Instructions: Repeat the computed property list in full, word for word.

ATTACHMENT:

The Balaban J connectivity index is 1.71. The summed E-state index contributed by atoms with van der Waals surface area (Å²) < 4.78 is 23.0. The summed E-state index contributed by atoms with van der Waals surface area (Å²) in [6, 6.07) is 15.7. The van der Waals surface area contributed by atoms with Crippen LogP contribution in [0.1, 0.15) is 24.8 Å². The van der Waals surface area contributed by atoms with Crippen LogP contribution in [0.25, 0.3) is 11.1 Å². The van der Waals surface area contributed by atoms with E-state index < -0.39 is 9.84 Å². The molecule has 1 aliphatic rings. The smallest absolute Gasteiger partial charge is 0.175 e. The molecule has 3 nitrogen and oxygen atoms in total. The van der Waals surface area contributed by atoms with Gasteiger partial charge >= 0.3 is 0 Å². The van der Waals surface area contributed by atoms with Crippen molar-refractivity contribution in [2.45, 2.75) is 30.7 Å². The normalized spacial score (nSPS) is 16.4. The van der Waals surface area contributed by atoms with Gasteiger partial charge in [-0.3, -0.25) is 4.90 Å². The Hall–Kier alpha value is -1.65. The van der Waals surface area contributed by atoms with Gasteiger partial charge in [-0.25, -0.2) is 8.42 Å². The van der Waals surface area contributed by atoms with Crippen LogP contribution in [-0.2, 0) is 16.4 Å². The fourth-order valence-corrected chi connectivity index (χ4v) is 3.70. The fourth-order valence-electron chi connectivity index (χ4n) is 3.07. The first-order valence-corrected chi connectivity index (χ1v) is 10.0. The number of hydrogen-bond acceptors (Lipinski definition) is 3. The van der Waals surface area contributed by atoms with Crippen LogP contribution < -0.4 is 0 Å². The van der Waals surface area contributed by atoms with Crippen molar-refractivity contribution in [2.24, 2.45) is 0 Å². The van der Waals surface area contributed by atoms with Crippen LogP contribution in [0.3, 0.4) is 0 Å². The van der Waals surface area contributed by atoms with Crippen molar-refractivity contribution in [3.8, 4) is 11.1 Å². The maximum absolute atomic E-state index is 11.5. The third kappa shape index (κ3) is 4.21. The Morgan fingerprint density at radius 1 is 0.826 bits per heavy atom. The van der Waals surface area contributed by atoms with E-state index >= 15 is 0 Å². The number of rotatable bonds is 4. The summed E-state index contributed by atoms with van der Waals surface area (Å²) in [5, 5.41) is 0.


The Balaban J connectivity index is 1.71. The summed E-state index contributed by atoms with van der Waals surface area (Å²) < 4.78 is 23.0. The summed E-state index contributed by atoms with van der Waals surface area (Å²) in [6, 6.07) is 15.7. The van der Waals surface area contributed by atoms with Crippen LogP contribution in [0.1, 0.15) is 24.8 Å². The van der Waals surface area contributed by atoms with Crippen LogP contribution in [0.25, 0.3) is 11.1 Å². The van der Waals surface area contributed by atoms with E-state index < -0.39 is 9.84 Å². The molecule has 1 aliphatic rings. The smallest absolute Gasteiger partial charge is 0.175 e. The molecule has 3 nitrogen and oxygen atoms in total. The van der Waals surface area contributed by atoms with Gasteiger partial charge >= 0.3 is 0 Å². The van der Waals surface area contributed by atoms with Crippen molar-refractivity contribution in [2.45, 2.75) is 30.7 Å². The normalized spacial score (nSPS) is 16.4. The van der Waals surface area contributed by atoms with Gasteiger partial charge in [-0.3, -0.25) is 4.90 Å². The Hall–Kier alpha value is -1.65. The van der Waals surface area contributed by atoms with Gasteiger partial charge in [-0.25, -0.2) is 8.42 Å². The van der Waals surface area contributed by atoms with Crippen LogP contribution in [-0.2, 0) is 16.4 Å². The fourth-order valence-corrected chi connectivity index (χ4v) is 3.70. The fourth-order valence-electron chi connectivity index (χ4n) is 3.07. The first-order valence-corrected chi connectivity index (χ1v) is 10.0. The number of hydrogen-bond acceptors (Lipinski definition) is 3. The van der Waals surface area contributed by atoms with Crippen LogP contribution < -0.4 is 0 Å². The van der Waals surface area contributed by atoms with Crippen molar-refractivity contribution in [2.24, 2.45) is 0 Å². The van der Waals surface area contributed by atoms with Crippen LogP contribution in [0.3, 0.4) is 0 Å². The van der Waals surface area contributed by atoms with Crippen molar-refractivity contribution in [3.8, 4) is 11.1 Å². The maximum absolute atomic E-state index is 11.5. The third kappa shape index (κ3) is 4.21. The Morgan fingerprint density at radius 1 is 0.826 bits per heavy atom. The van der Waals surface area contributed by atoms with E-state index >= 15 is 0 Å². The number of rotatable bonds is 4. The summed E-state index contributed by atoms with van der Waals surface area (Å²) in [5, 5.41) is 0.